Poroporoaki: Ricky Houghton
E mara a Riki, ko koe tērā i tu mai i mua ra, hei pou matakana mo mātou te hunga noho taone, arā ko Tamaki Makaurau. Nāu ano i mātua mai te haumarutanga o ta tātou whānau, hapori, hapū me ngā iwi, arā ko te mauria mai o ngā whare whakamaru mo te iwi whānui, ahakoa ko wai, ahakoa no hea. Me te aha ano ahakoa te kaha hoki o to hononga ki to hau kainga, ko te Nota tērā, ka tu koe tēnā hei māngai reo ma te hunga noho taone.
No reira e te rangatira haere atu koe ki te taha o rātou ano o ou tūpuna kua wheturangitia. Na rātou i whakatakoto i te ara hei hīkoinga ma tātou ko ngā uri. Ināianei e te rangatira ko koe tērā.
Na reira e Riki kua oti āu mahi, kua ea. E moe.
Minister for Māori Development Willie Jackson acknowledges the passing of Ricky Houghton, a man who worked hard to create better outcomes for Māori.
The Ngāti Kahu, Ngāti Whātua, and Te Paatu descendant was the chief executive of He Korowai Trust in Kaitaia. He spent more than 20 years working for his community, before his move to the north, Ricky worked at Waipareira Trust where he acquired all the skills necessary for his later mahi. Ricky was one of the Urban Māori champions of West Auckland, where he was brought up working on the board and at grassroots level and he played an important role in the development of Waipareira.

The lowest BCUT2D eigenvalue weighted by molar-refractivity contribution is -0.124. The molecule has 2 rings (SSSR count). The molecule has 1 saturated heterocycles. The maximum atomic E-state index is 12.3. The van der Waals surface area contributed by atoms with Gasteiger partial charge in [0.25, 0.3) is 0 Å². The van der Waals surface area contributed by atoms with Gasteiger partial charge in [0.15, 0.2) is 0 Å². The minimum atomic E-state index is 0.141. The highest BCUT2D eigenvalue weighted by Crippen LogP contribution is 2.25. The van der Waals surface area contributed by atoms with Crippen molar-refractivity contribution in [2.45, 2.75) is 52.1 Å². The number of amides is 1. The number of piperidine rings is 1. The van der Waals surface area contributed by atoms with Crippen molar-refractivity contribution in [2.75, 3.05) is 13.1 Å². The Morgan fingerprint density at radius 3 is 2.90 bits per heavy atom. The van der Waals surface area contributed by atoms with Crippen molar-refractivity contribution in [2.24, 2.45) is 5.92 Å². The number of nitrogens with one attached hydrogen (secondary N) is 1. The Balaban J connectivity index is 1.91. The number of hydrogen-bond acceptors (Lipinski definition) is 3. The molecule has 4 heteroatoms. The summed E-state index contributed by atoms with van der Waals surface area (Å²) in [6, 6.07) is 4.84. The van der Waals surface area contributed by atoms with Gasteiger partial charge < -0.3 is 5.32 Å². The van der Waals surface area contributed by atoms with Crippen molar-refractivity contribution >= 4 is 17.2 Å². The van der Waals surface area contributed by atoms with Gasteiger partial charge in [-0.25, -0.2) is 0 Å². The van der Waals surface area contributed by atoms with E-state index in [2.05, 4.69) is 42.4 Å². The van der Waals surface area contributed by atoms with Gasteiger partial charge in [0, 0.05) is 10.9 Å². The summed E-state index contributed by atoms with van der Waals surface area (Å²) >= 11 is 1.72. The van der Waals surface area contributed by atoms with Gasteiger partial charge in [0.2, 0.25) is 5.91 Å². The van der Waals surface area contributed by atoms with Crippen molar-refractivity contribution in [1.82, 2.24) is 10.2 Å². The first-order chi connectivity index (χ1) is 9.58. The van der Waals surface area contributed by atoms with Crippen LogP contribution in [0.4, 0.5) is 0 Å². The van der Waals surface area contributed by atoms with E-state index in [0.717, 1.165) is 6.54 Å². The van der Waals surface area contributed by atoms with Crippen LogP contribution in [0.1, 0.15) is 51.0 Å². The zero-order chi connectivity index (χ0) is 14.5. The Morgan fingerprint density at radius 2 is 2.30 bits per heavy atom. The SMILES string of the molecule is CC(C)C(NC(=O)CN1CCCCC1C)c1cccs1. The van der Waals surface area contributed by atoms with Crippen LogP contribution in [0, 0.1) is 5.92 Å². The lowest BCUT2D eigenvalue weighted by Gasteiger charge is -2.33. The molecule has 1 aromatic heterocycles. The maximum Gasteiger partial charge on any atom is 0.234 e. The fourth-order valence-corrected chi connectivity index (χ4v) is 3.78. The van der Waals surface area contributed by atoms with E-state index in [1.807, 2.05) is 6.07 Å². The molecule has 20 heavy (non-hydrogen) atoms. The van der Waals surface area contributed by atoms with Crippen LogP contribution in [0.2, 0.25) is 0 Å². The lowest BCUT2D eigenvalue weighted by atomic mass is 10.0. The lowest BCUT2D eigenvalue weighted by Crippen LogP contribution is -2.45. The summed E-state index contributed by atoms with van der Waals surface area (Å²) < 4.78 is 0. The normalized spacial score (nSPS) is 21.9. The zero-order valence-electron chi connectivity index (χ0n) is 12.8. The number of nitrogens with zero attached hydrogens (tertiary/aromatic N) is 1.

“Ricky was committed to improving the quality of life for Māori in West Auckland and in the far North. He was A real man of the people, it is a huge loss for Māori,” Willie Jackson says.
“With Ricky at the helm, the Korowai Trust helped to deliver projects such as; recycled whare providing affordable home ownership for whānau, an early childhood centre, emergency accommodation, social growth, and economic innovation hub, as well as a safe home for men as an alternative to prison.
“The far North has experienced more than its fair share of economic hardships for its people and Ricky always took a common sense approach to issues. He knew that by Māori for Māori was the best way forward for whānau to achieve their aspirations.
“His experience at the community level enabled him to combine the expertise, resources, and abilities of Māori organisations, business interests, and Government to collectively improve outcomes.
“Ricky’s vision wasn’t just about building a warm dry home to live in either, he sought economic opportunities to unlock whenua Māori, because he knew it was about ensuring that the generations to come could remain prosperously on their land.
“That is the legacy that Ricky leaves behind, a pathway of hope and prosperity for his people. My condolences go out to his whānau and friends at this sad time,” Willie Jackson said.